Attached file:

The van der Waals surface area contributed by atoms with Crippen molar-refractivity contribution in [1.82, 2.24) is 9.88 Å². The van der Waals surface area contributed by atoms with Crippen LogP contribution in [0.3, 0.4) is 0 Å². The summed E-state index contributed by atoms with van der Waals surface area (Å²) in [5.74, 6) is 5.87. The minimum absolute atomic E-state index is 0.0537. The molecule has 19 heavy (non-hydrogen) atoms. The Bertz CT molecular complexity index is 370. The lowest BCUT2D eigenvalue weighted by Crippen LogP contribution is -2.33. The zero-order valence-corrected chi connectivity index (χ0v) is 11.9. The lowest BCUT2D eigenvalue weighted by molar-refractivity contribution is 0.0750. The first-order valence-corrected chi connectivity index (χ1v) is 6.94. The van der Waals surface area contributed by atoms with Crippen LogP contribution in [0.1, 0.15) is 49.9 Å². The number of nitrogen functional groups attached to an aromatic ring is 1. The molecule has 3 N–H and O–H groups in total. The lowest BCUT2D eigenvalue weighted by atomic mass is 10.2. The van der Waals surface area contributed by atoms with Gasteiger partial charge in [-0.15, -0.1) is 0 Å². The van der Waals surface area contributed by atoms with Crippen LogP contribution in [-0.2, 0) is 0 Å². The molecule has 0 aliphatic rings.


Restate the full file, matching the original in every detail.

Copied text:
The van der Waals surface area contributed by atoms with Crippen molar-refractivity contribution in [1.82, 2.24) is 9.88 Å². The van der Waals surface area contributed by atoms with Crippen LogP contribution in [0.3, 0.4) is 0 Å². The summed E-state index contributed by atoms with van der Waals surface area (Å²) in [5.74, 6) is 5.87. The minimum absolute atomic E-state index is 0.0537. The molecule has 19 heavy (non-hydrogen) atoms. The Bertz CT molecular complexity index is 370. The lowest BCUT2D eigenvalue weighted by Crippen LogP contribution is -2.33. The zero-order valence-corrected chi connectivity index (χ0v) is 11.9. The lowest BCUT2D eigenvalue weighted by molar-refractivity contribution is 0.0750. The first-order valence-corrected chi connectivity index (χ1v) is 6.94. The van der Waals surface area contributed by atoms with Crippen LogP contribution in [0.1, 0.15) is 49.9 Å². The number of nitrogen functional groups attached to an aromatic ring is 1. The molecule has 3 N–H and O–H groups in total. The lowest BCUT2D eigenvalue weighted by atomic mass is 10.2. The van der Waals surface area contributed by atoms with Gasteiger partial charge in [-0.15, -0.1) is 0 Å². The van der Waals surface area contributed by atoms with Crippen LogP contribution in [-0.2, 0) is 0 Å². The molecule has 0 aliphatic rings.